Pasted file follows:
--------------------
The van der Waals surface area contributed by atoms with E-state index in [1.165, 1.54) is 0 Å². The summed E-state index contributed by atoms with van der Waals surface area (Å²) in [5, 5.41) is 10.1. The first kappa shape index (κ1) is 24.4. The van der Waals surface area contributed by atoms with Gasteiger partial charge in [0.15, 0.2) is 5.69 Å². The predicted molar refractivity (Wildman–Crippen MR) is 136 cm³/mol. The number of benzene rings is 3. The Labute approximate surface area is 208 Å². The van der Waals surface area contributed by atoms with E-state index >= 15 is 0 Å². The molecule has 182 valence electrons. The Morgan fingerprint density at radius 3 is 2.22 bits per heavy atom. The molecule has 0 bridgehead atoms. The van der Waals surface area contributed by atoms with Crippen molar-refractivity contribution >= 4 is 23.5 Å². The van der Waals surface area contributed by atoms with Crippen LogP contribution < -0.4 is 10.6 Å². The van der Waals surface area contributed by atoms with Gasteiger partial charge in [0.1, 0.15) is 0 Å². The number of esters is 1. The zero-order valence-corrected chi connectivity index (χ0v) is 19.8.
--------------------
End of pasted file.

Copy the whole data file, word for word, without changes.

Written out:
The van der Waals surface area contributed by atoms with E-state index in [1.165, 1.54) is 0 Å². The summed E-state index contributed by atoms with van der Waals surface area (Å²) in [5, 5.41) is 10.1. The first kappa shape index (κ1) is 24.4. The van der Waals surface area contributed by atoms with Gasteiger partial charge in [0.15, 0.2) is 5.69 Å². The predicted molar refractivity (Wildman–Crippen MR) is 136 cm³/mol. The number of benzene rings is 3. The Labute approximate surface area is 208 Å². The van der Waals surface area contributed by atoms with E-state index >= 15 is 0 Å². The molecule has 182 valence electrons. The Morgan fingerprint density at radius 3 is 2.22 bits per heavy atom. The molecule has 0 bridgehead atoms. The van der Waals surface area contributed by atoms with Crippen molar-refractivity contribution >= 4 is 23.5 Å². The van der Waals surface area contributed by atoms with Crippen LogP contribution < -0.4 is 10.6 Å². The van der Waals surface area contributed by atoms with Gasteiger partial charge in [0.1, 0.15) is 0 Å². The number of esters is 1. The zero-order valence-corrected chi connectivity index (χ0v) is 19.8.